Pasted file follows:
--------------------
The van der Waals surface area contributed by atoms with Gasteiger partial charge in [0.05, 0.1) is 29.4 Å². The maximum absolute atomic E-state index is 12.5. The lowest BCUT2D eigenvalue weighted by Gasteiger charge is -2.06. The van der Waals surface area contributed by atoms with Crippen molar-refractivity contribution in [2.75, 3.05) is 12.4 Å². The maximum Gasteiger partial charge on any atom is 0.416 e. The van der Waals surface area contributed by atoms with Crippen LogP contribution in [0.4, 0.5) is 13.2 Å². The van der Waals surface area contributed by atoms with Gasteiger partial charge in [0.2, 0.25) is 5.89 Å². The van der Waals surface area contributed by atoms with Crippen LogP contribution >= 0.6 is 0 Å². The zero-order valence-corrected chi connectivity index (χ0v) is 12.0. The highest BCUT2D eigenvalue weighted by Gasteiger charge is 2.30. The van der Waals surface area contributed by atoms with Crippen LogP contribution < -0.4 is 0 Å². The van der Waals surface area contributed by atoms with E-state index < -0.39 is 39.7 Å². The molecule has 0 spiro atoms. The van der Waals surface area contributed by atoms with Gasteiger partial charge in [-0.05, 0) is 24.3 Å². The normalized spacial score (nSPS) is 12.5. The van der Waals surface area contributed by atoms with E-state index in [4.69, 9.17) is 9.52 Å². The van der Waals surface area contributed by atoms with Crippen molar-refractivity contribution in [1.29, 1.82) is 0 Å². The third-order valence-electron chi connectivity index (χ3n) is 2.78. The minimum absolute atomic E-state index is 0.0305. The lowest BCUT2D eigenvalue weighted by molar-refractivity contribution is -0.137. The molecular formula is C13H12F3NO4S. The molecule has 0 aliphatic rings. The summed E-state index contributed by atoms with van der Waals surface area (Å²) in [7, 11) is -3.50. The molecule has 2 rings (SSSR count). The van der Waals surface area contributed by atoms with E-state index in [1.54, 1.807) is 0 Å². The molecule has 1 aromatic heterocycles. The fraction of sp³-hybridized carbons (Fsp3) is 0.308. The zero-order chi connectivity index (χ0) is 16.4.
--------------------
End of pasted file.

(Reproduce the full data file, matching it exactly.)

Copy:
The van der Waals surface area contributed by atoms with Gasteiger partial charge in [0.05, 0.1) is 29.4 Å². The maximum absolute atomic E-state index is 12.5. The lowest BCUT2D eigenvalue weighted by Gasteiger charge is -2.06. The van der Waals surface area contributed by atoms with Crippen molar-refractivity contribution in [2.75, 3.05) is 12.4 Å². The maximum Gasteiger partial charge on any atom is 0.416 e. The van der Waals surface area contributed by atoms with Crippen LogP contribution in [0.4, 0.5) is 13.2 Å². The van der Waals surface area contributed by atoms with Gasteiger partial charge in [0.2, 0.25) is 5.89 Å². The van der Waals surface area contributed by atoms with Crippen LogP contribution >= 0.6 is 0 Å². The zero-order valence-corrected chi connectivity index (χ0v) is 12.0. The highest BCUT2D eigenvalue weighted by Gasteiger charge is 2.30. The van der Waals surface area contributed by atoms with Crippen LogP contribution < -0.4 is 0 Å². The van der Waals surface area contributed by atoms with E-state index < -0.39 is 39.7 Å². The molecule has 0 spiro atoms. The van der Waals surface area contributed by atoms with Gasteiger partial charge in [-0.05, 0) is 24.3 Å². The normalized spacial score (nSPS) is 12.5. The van der Waals surface area contributed by atoms with E-state index in [4.69, 9.17) is 9.52 Å². The van der Waals surface area contributed by atoms with Crippen molar-refractivity contribution in [1.29, 1.82) is 0 Å². The third-order valence-electron chi connectivity index (χ3n) is 2.78. The minimum absolute atomic E-state index is 0.0305. The lowest BCUT2D eigenvalue weighted by molar-refractivity contribution is -0.137. The molecular formula is C13H12F3NO4S. The molecule has 0 aliphatic rings. The summed E-state index contributed by atoms with van der Waals surface area (Å²) in [7, 11) is -3.50. The molecule has 2 rings (SSSR count). The van der Waals surface area contributed by atoms with E-state index in [1.54, 1.807) is 0 Å². The molecule has 1 aromatic heterocycles. The fraction of sp³-hybridized carbons (Fsp3) is 0.308. The zero-order chi connectivity index (χ0) is 16.4.